This year we have a new set of Christmas tree lights and the glow from them is dazzling.
The 600 bulbs strung from the branches are like a constellation of tiny stars and they are doing a fine job of chasing away the encroaching darkness of this week’s winter solstice.
Smothering our homes in decorations is one way of fending off the gloom but, after tucking into turkey and mince pies, the best way to mark the festive season is by getting outdoors.
Dozens of Scotland’s top gardens are open throughout December and January and this is one of the most exciting times to visit them.
If you are lucky you might find the pond in St Andrews Botanic Garden frozen over or spot red squirrels in the bare branches at Crarae or one of the other great west-coast gardens.
And, if you think there’s nothing to see, you couldn’t be more wrong. It was during a Christmas walk at Culzean Castle that I discovered the beauty of winter-flowering clematis.
In other gardens I’ve been stopped in my tracks on cold days by the perfume of daphne and viburnum and I’m always ready to be delighted by the sight of yellow jasmine in flower, particularly if there’s a robin perched on top.
They may have shut their doors for the season but many of the historic castles in Aberdeenshire still welcome visitors to their estates over winter.
A tramp through the Old Wood of Drum or around the policies at Fyvie Castle is just the tonic after days spent cooped up indoors and it’s a great way of meeting up with friends and family in safety over the holiday period.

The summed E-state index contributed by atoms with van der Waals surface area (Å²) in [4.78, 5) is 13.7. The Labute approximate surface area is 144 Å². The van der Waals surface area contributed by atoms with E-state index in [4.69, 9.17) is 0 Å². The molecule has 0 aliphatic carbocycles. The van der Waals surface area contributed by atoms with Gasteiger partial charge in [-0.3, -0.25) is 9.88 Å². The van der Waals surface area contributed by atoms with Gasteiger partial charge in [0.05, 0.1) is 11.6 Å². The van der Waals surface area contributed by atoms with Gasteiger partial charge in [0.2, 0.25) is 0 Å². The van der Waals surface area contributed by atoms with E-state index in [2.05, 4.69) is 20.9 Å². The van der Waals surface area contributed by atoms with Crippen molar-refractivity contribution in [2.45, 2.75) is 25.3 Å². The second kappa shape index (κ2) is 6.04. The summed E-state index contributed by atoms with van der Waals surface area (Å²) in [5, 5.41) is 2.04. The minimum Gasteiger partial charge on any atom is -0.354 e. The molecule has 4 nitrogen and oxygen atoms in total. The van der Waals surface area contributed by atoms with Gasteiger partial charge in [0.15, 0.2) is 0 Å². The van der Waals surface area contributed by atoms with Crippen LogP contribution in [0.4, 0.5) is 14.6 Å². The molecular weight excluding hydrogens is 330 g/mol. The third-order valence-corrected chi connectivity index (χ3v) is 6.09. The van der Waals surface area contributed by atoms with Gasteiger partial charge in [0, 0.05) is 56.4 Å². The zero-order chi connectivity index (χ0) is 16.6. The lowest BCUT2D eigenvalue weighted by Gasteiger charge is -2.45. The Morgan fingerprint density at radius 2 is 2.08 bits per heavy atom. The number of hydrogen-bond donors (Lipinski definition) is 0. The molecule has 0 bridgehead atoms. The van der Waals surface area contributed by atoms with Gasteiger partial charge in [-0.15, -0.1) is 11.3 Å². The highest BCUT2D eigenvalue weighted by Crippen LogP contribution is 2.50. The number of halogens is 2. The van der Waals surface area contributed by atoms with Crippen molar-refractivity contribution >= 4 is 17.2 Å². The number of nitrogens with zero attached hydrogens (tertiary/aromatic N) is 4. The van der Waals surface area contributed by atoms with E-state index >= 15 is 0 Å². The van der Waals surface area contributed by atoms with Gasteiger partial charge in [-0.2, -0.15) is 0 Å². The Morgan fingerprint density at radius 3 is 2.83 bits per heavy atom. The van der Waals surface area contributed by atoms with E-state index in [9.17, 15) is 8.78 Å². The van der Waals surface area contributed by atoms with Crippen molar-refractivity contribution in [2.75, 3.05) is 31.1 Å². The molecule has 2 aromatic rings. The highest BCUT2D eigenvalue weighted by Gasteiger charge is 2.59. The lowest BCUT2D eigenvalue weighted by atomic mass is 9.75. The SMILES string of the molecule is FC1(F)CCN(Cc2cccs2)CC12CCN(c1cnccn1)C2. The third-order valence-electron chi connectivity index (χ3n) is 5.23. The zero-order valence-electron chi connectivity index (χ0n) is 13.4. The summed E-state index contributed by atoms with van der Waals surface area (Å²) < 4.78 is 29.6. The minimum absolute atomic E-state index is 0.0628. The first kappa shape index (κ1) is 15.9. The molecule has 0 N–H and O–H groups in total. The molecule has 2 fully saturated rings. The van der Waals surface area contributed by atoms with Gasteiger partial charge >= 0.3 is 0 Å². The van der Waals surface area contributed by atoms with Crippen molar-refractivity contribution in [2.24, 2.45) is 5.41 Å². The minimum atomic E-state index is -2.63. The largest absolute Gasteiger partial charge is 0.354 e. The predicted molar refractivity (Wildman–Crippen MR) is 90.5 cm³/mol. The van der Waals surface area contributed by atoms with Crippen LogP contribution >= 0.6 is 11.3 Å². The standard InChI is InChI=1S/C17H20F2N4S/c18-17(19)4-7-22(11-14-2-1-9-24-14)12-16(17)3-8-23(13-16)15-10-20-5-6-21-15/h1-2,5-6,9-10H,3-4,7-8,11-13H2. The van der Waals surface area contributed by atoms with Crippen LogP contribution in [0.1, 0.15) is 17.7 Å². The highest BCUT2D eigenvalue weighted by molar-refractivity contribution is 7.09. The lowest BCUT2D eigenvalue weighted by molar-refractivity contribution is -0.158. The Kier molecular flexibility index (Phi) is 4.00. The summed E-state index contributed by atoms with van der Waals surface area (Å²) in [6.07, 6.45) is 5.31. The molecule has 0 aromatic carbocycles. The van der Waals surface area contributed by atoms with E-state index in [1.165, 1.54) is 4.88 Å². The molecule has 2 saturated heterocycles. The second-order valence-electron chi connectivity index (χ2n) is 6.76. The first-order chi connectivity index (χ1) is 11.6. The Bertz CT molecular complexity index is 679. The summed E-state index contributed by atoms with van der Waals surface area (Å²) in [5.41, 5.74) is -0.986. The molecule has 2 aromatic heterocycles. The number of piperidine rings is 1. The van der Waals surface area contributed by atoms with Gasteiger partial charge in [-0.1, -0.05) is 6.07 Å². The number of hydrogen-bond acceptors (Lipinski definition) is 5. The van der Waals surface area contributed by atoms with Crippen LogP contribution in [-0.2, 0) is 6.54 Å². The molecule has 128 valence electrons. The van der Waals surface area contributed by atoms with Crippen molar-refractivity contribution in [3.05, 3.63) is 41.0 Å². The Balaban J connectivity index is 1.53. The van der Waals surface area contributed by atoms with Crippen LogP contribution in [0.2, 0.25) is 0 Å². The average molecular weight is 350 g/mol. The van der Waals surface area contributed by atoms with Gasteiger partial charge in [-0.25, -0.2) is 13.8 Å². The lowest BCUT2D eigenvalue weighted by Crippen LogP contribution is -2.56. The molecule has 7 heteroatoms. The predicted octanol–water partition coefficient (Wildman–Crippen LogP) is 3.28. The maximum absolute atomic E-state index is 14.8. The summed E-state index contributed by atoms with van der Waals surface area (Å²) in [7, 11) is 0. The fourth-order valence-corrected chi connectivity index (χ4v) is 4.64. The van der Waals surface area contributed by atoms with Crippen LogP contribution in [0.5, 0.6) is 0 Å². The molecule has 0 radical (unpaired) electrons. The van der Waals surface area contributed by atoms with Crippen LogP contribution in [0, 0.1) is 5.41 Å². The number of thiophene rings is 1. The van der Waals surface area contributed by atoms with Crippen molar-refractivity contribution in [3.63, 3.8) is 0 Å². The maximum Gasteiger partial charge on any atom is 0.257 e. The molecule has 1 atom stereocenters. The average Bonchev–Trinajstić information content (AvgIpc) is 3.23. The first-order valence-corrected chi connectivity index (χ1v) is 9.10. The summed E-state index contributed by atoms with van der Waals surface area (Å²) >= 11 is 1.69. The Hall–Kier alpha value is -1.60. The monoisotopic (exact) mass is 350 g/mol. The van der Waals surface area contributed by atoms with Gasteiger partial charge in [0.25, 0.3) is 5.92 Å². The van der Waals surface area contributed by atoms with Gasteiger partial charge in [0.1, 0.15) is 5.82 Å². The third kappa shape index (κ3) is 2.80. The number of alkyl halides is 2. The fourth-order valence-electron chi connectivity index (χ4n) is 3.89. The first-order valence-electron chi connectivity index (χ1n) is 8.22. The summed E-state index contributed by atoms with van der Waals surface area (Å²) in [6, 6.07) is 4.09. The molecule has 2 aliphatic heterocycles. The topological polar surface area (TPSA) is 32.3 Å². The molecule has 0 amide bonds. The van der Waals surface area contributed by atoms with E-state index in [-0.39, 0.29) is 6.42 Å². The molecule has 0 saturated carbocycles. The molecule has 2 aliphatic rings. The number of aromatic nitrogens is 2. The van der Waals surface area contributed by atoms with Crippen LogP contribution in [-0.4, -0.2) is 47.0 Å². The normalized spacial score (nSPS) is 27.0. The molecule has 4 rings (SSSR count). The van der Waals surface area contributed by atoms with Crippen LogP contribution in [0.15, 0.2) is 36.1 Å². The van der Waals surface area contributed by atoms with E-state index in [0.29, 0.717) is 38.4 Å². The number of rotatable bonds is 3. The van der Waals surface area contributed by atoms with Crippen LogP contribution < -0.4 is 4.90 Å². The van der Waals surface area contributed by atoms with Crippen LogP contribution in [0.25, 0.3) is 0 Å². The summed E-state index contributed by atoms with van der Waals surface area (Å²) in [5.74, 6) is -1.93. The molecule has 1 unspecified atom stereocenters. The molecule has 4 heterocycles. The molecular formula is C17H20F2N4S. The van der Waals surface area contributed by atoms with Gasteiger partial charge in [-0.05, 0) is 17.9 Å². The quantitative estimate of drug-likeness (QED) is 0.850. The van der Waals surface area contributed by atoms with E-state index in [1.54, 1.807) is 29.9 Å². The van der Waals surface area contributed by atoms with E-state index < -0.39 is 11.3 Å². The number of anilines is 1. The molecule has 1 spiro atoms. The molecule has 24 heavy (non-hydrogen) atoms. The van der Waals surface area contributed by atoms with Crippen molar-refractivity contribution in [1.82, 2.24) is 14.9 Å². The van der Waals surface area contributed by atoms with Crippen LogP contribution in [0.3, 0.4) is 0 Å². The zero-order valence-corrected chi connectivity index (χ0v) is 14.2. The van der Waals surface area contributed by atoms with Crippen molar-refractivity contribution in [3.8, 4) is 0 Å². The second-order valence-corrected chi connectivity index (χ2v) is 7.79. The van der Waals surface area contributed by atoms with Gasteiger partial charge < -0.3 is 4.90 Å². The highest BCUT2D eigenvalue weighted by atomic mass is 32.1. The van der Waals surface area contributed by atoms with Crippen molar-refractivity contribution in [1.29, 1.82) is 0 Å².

If you fancy exploring, then Discover Scottish Gardens has added a days out section to its website which allows you to see what’s open and plan ahead for family-friendly gardens and disabled access.
You can even search for gardens that welcome dogs if you don’t want to leave your pets behind.
What you might discover is that gardens in winter have a unique beauty and that colourful dogwood stems, richly-textured bark and the scent of pine needles more than compensate for any lack of flowers.
The gardens of Brodick Castle on Arran enjoy the mild atmosphere of the Gulf Stream so you can find rhododendrons in bloom in December, even when the top of Goat Fell is dusted with snow. And you might spot the first stirrings of the bulbs that will flower in spring.
So, once you’ve eaten up the leftovers and binged on Christmas movies, why not explore some of Scotland’s fantastic gardens?
And if you are anything like me then you will come back reinvigorated and with a long list of winter-interest plants to grow at home.
Frozen ponds, robins, the sweet scent of pine…The magic of a seasonal visit to Scotland’s finest gardens, by horticultural expert Agnes Stevenson
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